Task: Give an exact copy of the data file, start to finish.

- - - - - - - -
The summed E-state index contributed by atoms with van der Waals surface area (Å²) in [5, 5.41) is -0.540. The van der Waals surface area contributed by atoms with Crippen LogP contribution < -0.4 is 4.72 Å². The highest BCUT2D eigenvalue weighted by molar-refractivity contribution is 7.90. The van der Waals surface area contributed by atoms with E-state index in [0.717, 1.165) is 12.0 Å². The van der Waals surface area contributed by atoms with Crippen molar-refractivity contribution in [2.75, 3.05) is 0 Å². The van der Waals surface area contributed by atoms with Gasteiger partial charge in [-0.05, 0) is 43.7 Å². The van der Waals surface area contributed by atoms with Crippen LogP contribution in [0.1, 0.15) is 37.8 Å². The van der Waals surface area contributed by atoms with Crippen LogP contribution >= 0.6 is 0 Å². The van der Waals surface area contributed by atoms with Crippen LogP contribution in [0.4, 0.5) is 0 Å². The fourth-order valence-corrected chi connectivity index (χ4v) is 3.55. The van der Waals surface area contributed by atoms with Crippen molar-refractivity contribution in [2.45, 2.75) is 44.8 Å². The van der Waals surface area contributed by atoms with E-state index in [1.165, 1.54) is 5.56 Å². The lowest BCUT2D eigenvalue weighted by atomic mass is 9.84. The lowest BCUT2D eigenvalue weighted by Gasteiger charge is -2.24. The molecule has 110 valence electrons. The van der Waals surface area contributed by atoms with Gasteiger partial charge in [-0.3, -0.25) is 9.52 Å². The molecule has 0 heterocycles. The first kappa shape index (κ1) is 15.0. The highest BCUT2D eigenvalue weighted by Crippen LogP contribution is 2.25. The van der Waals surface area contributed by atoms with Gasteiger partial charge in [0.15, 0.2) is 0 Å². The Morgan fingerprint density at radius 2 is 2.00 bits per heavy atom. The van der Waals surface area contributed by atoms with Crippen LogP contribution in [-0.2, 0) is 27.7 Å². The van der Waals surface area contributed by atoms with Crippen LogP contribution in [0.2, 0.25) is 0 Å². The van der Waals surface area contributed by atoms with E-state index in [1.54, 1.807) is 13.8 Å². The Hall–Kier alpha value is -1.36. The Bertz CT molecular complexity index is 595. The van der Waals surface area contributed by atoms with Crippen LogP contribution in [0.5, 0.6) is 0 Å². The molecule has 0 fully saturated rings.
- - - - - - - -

The summed E-state index contributed by atoms with van der Waals surface area (Å²) in [5, 5.41) is -0.540. The van der Waals surface area contributed by atoms with Crippen LogP contribution < -0.4 is 4.72 Å². The highest BCUT2D eigenvalue weighted by molar-refractivity contribution is 7.90. The van der Waals surface area contributed by atoms with E-state index in [0.717, 1.165) is 12.0 Å². The van der Waals surface area contributed by atoms with Crippen molar-refractivity contribution in [2.75, 3.05) is 0 Å². The van der Waals surface area contributed by atoms with Gasteiger partial charge in [-0.05, 0) is 43.7 Å². The van der Waals surface area contributed by atoms with Crippen LogP contribution in [0.1, 0.15) is 37.8 Å². The van der Waals surface area contributed by atoms with Crippen LogP contribution >= 0.6 is 0 Å². The van der Waals surface area contributed by atoms with Crippen LogP contribution in [0.4, 0.5) is 0 Å². The fourth-order valence-corrected chi connectivity index (χ4v) is 3.55. The van der Waals surface area contributed by atoms with Crippen molar-refractivity contribution in [2.45, 2.75) is 44.8 Å². The van der Waals surface area contributed by atoms with E-state index in [1.165, 1.54) is 5.56 Å². The lowest BCUT2D eigenvalue weighted by atomic mass is 9.84. The lowest BCUT2D eigenvalue weighted by Gasteiger charge is -2.24. The molecule has 110 valence electrons. The van der Waals surface area contributed by atoms with Gasteiger partial charge in [-0.3, -0.25) is 9.52 Å². The molecule has 0 heterocycles. The first kappa shape index (κ1) is 15.0. The highest BCUT2D eigenvalue weighted by Crippen LogP contribution is 2.25. The van der Waals surface area contributed by atoms with Gasteiger partial charge in [0.15, 0.2) is 0 Å². The Morgan fingerprint density at radius 2 is 2.00 bits per heavy atom. The van der Waals surface area contributed by atoms with Crippen LogP contribution in [-0.2, 0) is 27.7 Å². The van der Waals surface area contributed by atoms with Crippen LogP contribution in [0.2, 0.25) is 0 Å². The van der Waals surface area contributed by atoms with E-state index in [1.54, 1.807) is 13.8 Å². The Hall–Kier alpha value is -1.36. The Bertz CT molecular complexity index is 595. The van der Waals surface area contributed by atoms with Crippen LogP contribution in [0.5, 0.6) is 0 Å². The molecule has 0 fully saturated rings.